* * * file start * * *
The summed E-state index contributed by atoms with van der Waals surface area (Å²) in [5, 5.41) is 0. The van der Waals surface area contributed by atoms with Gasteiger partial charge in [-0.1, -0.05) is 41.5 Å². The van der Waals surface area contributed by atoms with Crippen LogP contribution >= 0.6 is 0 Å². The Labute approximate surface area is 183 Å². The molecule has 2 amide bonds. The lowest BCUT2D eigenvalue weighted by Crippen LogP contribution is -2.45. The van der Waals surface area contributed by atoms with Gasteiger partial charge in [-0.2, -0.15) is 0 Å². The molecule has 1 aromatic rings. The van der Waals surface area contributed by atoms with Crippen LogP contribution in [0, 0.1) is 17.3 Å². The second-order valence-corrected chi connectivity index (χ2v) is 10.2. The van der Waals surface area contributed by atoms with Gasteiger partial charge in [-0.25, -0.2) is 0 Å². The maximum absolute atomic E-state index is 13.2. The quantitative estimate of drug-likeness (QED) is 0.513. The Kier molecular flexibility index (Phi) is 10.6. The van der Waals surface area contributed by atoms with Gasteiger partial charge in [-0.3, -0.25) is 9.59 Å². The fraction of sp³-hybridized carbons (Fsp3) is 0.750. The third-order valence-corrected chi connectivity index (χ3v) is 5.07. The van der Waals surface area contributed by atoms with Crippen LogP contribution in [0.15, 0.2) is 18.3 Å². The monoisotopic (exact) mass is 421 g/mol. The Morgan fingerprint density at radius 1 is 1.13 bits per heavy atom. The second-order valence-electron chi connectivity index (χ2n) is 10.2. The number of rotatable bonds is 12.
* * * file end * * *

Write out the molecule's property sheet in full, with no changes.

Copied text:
The summed E-state index contributed by atoms with van der Waals surface area (Å²) in [5, 5.41) is 0. The van der Waals surface area contributed by atoms with Gasteiger partial charge in [-0.1, -0.05) is 41.5 Å². The van der Waals surface area contributed by atoms with Crippen LogP contribution >= 0.6 is 0 Å². The Labute approximate surface area is 183 Å². The molecule has 2 amide bonds. The lowest BCUT2D eigenvalue weighted by Crippen LogP contribution is -2.45. The van der Waals surface area contributed by atoms with Gasteiger partial charge in [-0.2, -0.15) is 0 Å². The molecule has 1 aromatic rings. The van der Waals surface area contributed by atoms with Crippen LogP contribution in [0, 0.1) is 17.3 Å². The second-order valence-corrected chi connectivity index (χ2v) is 10.2. The van der Waals surface area contributed by atoms with Gasteiger partial charge in [-0.25, -0.2) is 0 Å². The maximum absolute atomic E-state index is 13.2. The quantitative estimate of drug-likeness (QED) is 0.513. The Kier molecular flexibility index (Phi) is 10.6. The van der Waals surface area contributed by atoms with Gasteiger partial charge in [-0.3, -0.25) is 9.59 Å². The fraction of sp³-hybridized carbons (Fsp3) is 0.750. The third-order valence-corrected chi connectivity index (χ3v) is 5.07. The van der Waals surface area contributed by atoms with Crippen LogP contribution in [0.15, 0.2) is 18.3 Å². The monoisotopic (exact) mass is 421 g/mol. The Morgan fingerprint density at radius 1 is 1.13 bits per heavy atom. The second-order valence-electron chi connectivity index (χ2n) is 10.2. The number of rotatable bonds is 12.